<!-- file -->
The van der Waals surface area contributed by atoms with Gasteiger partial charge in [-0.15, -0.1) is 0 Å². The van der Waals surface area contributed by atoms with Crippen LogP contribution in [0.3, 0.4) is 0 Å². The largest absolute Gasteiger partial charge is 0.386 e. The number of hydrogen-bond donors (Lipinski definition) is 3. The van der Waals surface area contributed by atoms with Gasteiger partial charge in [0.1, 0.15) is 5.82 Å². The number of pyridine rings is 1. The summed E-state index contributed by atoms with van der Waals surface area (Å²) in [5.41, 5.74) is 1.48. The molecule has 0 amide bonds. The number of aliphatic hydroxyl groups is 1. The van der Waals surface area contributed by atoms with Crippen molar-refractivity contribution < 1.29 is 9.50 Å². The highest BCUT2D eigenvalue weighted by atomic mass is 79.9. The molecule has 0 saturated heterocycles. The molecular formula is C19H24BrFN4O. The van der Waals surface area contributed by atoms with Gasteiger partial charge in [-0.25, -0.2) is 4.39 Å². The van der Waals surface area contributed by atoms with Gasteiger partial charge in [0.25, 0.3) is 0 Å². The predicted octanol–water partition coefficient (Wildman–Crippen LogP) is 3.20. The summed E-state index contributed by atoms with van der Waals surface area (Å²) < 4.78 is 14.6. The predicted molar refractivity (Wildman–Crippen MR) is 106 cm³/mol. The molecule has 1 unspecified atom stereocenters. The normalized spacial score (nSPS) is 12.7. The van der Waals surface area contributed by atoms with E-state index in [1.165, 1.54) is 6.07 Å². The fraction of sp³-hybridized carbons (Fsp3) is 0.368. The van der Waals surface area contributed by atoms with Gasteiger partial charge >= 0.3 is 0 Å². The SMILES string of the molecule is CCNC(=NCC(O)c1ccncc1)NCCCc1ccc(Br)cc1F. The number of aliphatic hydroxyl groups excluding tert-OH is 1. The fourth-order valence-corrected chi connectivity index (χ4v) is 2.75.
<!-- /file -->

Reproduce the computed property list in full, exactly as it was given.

The van der Waals surface area contributed by atoms with Gasteiger partial charge in [-0.15, -0.1) is 0 Å². The van der Waals surface area contributed by atoms with Crippen LogP contribution in [0.3, 0.4) is 0 Å². The largest absolute Gasteiger partial charge is 0.386 e. The number of hydrogen-bond donors (Lipinski definition) is 3. The van der Waals surface area contributed by atoms with Gasteiger partial charge in [0.1, 0.15) is 5.82 Å². The number of pyridine rings is 1. The summed E-state index contributed by atoms with van der Waals surface area (Å²) in [5.41, 5.74) is 1.48. The molecule has 0 amide bonds. The number of aliphatic hydroxyl groups is 1. The van der Waals surface area contributed by atoms with Crippen molar-refractivity contribution < 1.29 is 9.50 Å². The highest BCUT2D eigenvalue weighted by atomic mass is 79.9. The molecule has 0 saturated heterocycles. The molecular formula is C19H24BrFN4O. The van der Waals surface area contributed by atoms with Gasteiger partial charge in [-0.25, -0.2) is 4.39 Å². The van der Waals surface area contributed by atoms with Gasteiger partial charge in [0.25, 0.3) is 0 Å². The predicted octanol–water partition coefficient (Wildman–Crippen LogP) is 3.20. The summed E-state index contributed by atoms with van der Waals surface area (Å²) < 4.78 is 14.6. The predicted molar refractivity (Wildman–Crippen MR) is 106 cm³/mol. The molecule has 1 unspecified atom stereocenters. The normalized spacial score (nSPS) is 12.7. The van der Waals surface area contributed by atoms with E-state index in [1.165, 1.54) is 6.07 Å². The fraction of sp³-hybridized carbons (Fsp3) is 0.368. The van der Waals surface area contributed by atoms with Gasteiger partial charge >= 0.3 is 0 Å². The SMILES string of the molecule is CCNC(=NCC(O)c1ccncc1)NCCCc1ccc(Br)cc1F. The number of aliphatic hydroxyl groups excluding tert-OH is 1. The fourth-order valence-corrected chi connectivity index (χ4v) is 2.75.